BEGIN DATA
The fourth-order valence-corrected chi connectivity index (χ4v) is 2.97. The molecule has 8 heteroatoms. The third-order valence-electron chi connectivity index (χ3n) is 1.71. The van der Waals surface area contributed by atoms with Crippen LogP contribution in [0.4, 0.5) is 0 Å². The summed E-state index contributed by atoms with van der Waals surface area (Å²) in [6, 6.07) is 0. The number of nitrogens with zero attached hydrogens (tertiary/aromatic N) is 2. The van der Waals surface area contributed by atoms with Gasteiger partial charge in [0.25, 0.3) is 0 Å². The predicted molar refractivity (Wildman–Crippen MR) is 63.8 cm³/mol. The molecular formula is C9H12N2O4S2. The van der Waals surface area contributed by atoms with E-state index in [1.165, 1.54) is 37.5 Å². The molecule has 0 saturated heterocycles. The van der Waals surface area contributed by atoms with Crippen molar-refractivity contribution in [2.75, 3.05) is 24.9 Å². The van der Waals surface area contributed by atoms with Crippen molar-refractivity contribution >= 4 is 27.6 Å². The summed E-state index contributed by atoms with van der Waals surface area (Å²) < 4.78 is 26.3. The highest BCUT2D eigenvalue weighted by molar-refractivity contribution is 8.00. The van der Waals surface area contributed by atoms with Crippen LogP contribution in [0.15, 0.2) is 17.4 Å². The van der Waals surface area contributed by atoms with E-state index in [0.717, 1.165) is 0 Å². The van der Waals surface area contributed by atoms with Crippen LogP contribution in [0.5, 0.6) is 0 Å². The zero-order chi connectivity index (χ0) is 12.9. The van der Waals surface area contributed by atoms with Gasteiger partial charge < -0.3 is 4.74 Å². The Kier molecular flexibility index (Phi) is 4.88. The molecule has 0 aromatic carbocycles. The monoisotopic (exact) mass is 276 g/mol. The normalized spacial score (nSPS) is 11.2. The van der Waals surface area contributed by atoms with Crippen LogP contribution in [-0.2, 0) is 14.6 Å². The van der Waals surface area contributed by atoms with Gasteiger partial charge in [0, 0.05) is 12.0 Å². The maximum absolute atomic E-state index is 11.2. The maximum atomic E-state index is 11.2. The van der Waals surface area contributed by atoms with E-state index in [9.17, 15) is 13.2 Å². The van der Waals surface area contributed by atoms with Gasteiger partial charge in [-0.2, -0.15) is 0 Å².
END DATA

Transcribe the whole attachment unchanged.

The fourth-order valence-corrected chi connectivity index (χ4v) is 2.97. The molecule has 8 heteroatoms. The third-order valence-electron chi connectivity index (χ3n) is 1.71. The van der Waals surface area contributed by atoms with Crippen LogP contribution in [0.4, 0.5) is 0 Å². The summed E-state index contributed by atoms with van der Waals surface area (Å²) in [6, 6.07) is 0. The number of nitrogens with zero attached hydrogens (tertiary/aromatic N) is 2. The van der Waals surface area contributed by atoms with Gasteiger partial charge in [0.25, 0.3) is 0 Å². The predicted molar refractivity (Wildman–Crippen MR) is 63.8 cm³/mol. The molecular formula is C9H12N2O4S2. The van der Waals surface area contributed by atoms with E-state index in [1.165, 1.54) is 37.5 Å². The molecule has 0 saturated heterocycles. The van der Waals surface area contributed by atoms with Crippen molar-refractivity contribution in [2.75, 3.05) is 24.9 Å². The van der Waals surface area contributed by atoms with Crippen molar-refractivity contribution >= 4 is 27.6 Å². The summed E-state index contributed by atoms with van der Waals surface area (Å²) < 4.78 is 26.3. The highest BCUT2D eigenvalue weighted by molar-refractivity contribution is 8.00. The van der Waals surface area contributed by atoms with Crippen LogP contribution in [0.15, 0.2) is 17.4 Å². The van der Waals surface area contributed by atoms with E-state index in [0.717, 1.165) is 0 Å². The van der Waals surface area contributed by atoms with Crippen LogP contribution in [0.5, 0.6) is 0 Å². The zero-order chi connectivity index (χ0) is 12.9. The van der Waals surface area contributed by atoms with Gasteiger partial charge < -0.3 is 4.74 Å². The Kier molecular flexibility index (Phi) is 4.88. The molecule has 0 aromatic carbocycles. The monoisotopic (exact) mass is 276 g/mol. The normalized spacial score (nSPS) is 11.2. The van der Waals surface area contributed by atoms with Crippen LogP contribution in [-0.2, 0) is 14.6 Å². The van der Waals surface area contributed by atoms with Gasteiger partial charge in [0, 0.05) is 12.0 Å². The maximum absolute atomic E-state index is 11.2. The maximum atomic E-state index is 11.2. The van der Waals surface area contributed by atoms with E-state index in [9.17, 15) is 13.2 Å². The van der Waals surface area contributed by atoms with Gasteiger partial charge in [-0.2, -0.15) is 0 Å².